Wave Energy Primary Drives

         Turbine PTO      &       Direct Drive PTO

   Introducing two practical wave energy conversion designs:  the Hanna Turbine known as a WETGEN (Wave Energy Turbine GENerator), U.S. Patent No. 8,358,026 and the Hanna MultiDrive, a mechanical, direct-drive power take-off (PTO), U.S. Patent No. 8,745,981.  Both devices harvest energy from ocean waves by means of the OWC (Oscillating Water Column) principle.  OWC technologies are the most mature and well-studied wave conversion systems in the industry.  Engineers at Oregon State University (OSU) built a small working Hanna Turbine.  The device was tested with a bi-directional air flow.  Acting as an impartial third-party, the OSU College of Engineering issued a final report that validated the Hanna Turbine in 2014. 

  The Hanna Turbine aims to improve upon the pioneering but inefficient Wells Turbine that was invented over thirty years ago.  In contrast to the Wells, the Hanna Turbine uses asymmetrical airfoils with a lower angle of attack which creates more lift and less drag.  The design resists "stall", improves self-starting and can function over a wider bandwidth with higher torque values.  It offers lower damping (restriction) to the bi-directional airstream due to a smaller diameter hub and wider gaps between the high lift blades.  Unlike the Wells, it drives two generators - doubling the power output.  Both generators are easily accessable and operate in a dry environment.  The Hanna Turbine is more versatile than the Wells, offering three distinct power take-off designs to meet job-specific applications.  It can be scaled up to three meters (9 feet) in diameter.  A 15cm (6 inch) diameter model can provide battery charging power for small autonomous research buoys. 

  Generally, wave energy devices operate in the open ocean.  In comparison, both Hanna technologies operate at sea but also can function as shore based installations.  They can be built into existing or purpose-built jetties or breakwaters and can be connected directly to the grid. As an alternative, Hanna ocean based applications can be installed on tethered buoys, the legs of off shore oil rigs, or on floating wind and wave harvesting platforms.  Hanna primary drives can also spin water pumps to support desalination plants and other renewable energy technologies.  All completed EIR studies for existing shore based OWC installations have resulted in FONSI (Findings of no Significant Impact).  Hanna shore based power plants will not interfere with maritime traffic, commercial fishing or recreational activities.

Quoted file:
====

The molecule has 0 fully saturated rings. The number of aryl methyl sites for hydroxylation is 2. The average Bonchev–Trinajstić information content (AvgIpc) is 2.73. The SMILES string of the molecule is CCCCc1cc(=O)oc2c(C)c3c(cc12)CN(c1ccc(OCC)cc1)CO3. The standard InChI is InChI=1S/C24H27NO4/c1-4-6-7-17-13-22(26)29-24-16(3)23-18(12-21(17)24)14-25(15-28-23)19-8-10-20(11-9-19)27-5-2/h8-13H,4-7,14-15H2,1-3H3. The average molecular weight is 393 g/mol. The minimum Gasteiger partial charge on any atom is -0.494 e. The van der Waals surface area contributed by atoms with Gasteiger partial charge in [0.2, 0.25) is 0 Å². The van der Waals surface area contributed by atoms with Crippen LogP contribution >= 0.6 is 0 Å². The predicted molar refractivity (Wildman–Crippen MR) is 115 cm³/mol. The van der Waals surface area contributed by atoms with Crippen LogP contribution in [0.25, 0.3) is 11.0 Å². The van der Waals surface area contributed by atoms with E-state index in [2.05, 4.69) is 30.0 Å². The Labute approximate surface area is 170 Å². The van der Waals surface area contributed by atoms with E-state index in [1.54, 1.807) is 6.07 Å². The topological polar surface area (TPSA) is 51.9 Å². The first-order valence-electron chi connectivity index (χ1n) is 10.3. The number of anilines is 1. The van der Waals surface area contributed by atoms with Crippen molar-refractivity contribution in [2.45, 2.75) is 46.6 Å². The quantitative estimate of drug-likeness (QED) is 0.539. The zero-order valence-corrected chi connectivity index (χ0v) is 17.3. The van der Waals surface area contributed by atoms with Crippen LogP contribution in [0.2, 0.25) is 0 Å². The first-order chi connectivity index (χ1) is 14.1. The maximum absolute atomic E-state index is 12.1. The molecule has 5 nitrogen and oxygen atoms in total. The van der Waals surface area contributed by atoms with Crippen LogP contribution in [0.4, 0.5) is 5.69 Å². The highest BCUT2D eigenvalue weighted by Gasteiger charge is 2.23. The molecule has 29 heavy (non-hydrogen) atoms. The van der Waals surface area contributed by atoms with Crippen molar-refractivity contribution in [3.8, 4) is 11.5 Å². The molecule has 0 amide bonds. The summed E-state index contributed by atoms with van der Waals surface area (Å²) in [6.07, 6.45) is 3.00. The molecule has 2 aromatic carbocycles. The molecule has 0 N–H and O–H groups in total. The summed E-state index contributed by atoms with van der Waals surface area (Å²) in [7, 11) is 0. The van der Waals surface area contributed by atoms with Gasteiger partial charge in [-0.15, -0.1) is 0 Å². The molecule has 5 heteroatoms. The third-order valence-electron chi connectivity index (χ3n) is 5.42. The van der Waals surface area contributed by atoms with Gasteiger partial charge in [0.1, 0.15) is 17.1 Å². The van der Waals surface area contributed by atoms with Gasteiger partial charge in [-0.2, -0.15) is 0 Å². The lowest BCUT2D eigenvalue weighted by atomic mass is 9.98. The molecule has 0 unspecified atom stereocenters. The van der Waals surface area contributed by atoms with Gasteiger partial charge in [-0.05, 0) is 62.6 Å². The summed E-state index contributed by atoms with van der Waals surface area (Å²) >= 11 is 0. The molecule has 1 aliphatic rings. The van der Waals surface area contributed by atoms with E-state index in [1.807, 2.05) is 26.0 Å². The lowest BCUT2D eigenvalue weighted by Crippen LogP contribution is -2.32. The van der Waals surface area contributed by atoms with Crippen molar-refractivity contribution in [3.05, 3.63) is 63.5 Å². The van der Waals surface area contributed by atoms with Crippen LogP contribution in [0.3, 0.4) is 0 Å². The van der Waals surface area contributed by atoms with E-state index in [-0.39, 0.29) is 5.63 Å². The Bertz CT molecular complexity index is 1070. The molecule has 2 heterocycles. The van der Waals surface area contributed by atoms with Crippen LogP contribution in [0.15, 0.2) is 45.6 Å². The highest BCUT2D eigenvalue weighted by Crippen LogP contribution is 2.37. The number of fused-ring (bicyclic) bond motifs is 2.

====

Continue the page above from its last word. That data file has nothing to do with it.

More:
Most deep water designs are sealed up and their generators are inaccesible at sea.  To perform maintenance, the sealed devices must be removed from the water and transported to shore.  Both of the Hanna PTO's avoid these costly O&R haulouts.  Routine maintenance at sea is possible through weather-tight hatches.  No generating components are immersed in water.


   Videos of the Hanna Turbine can be viewed on the WETGEN You Tube channel.  For a more detailed description of the Hanna MultiDrive power take-off, click HERE.  Additional information is posted on John Hanna's LinkedIn page or simply Google WETGEN.

  To assure the responsible development and successful commercialization of both technologies, the inventor seeks to assign ownership of the patents to an established manufacturer or qualified wave energy developer.


Two models of the 'bent duct' Hanna Turbine


  Senior engineering students at the Oregon Institute of Technology (OIT) have issued an interim report on their attempt to compare two wave energy converters: the Wells Turbine and the Hanna Turbine.  Both six-inch diameter devices were tested under identical steady-state air flow conditions with their respective drive shafts connected to a 24 volt DC motor.  Visit the WETGEN YouTube channel to see a video of the OIT test bench setup.  The Hanna design can develop high torque values at low RPM.  The Wells reaches peak performance and efficiency at speeds well over 3,000 RPM.  The report states that the Hanna model performed best at around 400-425 RPM.  The OIT researchers said that the Wells model was not even able to overcome the motor's internal resistance and start turning.  The study demonstrated that the Hanna design shows potential to outperform the pioneering Wells design.  The first student team graduated in June and the OIT/WETGEN contract was extended into the Winter 2015 term.  A new senior student team will be assembled in October 2015 to continue the comparative study at OIT.

  To leverage the ongoing work at OIT, a high-level study is contemplated as the next necessary step forward.  This could be a ground breaking doctoral thesis for a skilled engineer to compare both wave energy turbines.  Proposals from PhD candidates or prospective partners focused on wave energy, electrical engineering and turbo machinery are requested.  Existing academic research and intellectual property will be freely shared.